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Fat talk and body image disturbance : a systematic review and meta-analysis

Mills, Jacqueline and Fuller-Tyszkiewicz, Matthew 2017, Fat talk and body image disturbance : a systematic review and meta-analysis, Psychology of women quarterly, vol. 41, no. 1, pp. 114-129, doi: 10.1177/0361684316675317.

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Title Fat talk and body image disturbance : a systematic review and meta-analysis
Author(s) Mills, Jacqueline
Fuller-Tyszkiewicz, MatthewORCID iD for Fuller-Tyszkiewicz, Matthew orcid.org/0000-0003-1145-6057
Journal name Psychology of women quarterly
Volume number 41
Issue number 1
Start page 114
End page 129
Total pages 16
Publisher Sage Publications
Place of publication London, Eng.
Publication date 2017-03
ISSN 0361-6843
1471-6402
Summary Although the link between fat talk and body dissatisfaction is well established, the link between fat talk and other body image disturbance components remains underexplored. Our meta-analytic review explored the cross-sectional, experimental, and longitudinal relations between fat talk and body dissatisfaction, body surveillance, body shame, pressure to be thin, thin-ideal internalization, body checking, and appearance-based comparisons. We identified 35 relevant studies via electronic databases. Meta-analyses provided effect size estimates based on study design and whether fat talk was the predictor or outcome of body image disturbance. Results showed that fat talk is related to a broader range of body image constructs than just body dissatisfaction and that accumulated evidence from longitudinal and experimental studies—although limited in number—suggests it is more plausible that fat talk is a risk factor for these body image constructs, rather than a consequence of them. Nevertheless, the suggestion that fat talk may play a role in the causal sequence of body image issues highlights this as a potential area of intervention for researchers and clinicians. Given that fat talk is common and often well intentioned, awareness-raising exercises for parents and peers may be necessary to curb its incidence and impacts.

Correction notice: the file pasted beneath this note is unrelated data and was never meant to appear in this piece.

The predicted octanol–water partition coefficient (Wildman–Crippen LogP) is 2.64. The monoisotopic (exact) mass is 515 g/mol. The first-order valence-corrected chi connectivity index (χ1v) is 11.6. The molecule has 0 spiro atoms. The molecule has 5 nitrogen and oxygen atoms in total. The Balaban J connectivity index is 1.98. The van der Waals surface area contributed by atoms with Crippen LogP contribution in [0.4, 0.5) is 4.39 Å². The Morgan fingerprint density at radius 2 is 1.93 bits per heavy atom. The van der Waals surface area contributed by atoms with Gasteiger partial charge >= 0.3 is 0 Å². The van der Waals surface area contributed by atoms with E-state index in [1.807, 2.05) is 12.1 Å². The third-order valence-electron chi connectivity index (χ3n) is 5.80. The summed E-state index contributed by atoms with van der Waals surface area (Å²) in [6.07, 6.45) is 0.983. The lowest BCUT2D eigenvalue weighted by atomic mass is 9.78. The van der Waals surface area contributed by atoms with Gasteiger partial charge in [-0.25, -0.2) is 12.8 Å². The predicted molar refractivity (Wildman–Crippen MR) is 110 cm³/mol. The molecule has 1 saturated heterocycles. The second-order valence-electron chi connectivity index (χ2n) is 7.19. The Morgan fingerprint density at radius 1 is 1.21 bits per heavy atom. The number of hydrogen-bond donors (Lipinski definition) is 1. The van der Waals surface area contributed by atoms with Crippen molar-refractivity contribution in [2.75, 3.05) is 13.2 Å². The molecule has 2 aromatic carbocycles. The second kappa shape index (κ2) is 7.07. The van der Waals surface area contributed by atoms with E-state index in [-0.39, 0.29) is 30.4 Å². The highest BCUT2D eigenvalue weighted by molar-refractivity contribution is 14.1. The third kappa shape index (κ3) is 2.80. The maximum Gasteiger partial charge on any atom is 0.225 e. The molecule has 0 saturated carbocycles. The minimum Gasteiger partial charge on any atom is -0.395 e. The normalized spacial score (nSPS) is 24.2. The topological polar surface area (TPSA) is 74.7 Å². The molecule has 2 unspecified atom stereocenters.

Language eng
DOI 10.1177/0361684316675317
Field of Research 170106 Health, Clinical and Counselling Psychology
1699 Other Studies In Human Society
1701 Psychology
1117 Public Health And Health Services
Socio Economic Objective 920401 Behaviour and Health
HERDC Research category C1 Refereed article in a scholarly journal
ERA Research output type C Journal article
Copyright notice ©2016, The Author(s)
Persistent URL http://hdl.handle.net/10536/DRO/DU:30090154

Document type: Journal Article
Collection: School of Psychology
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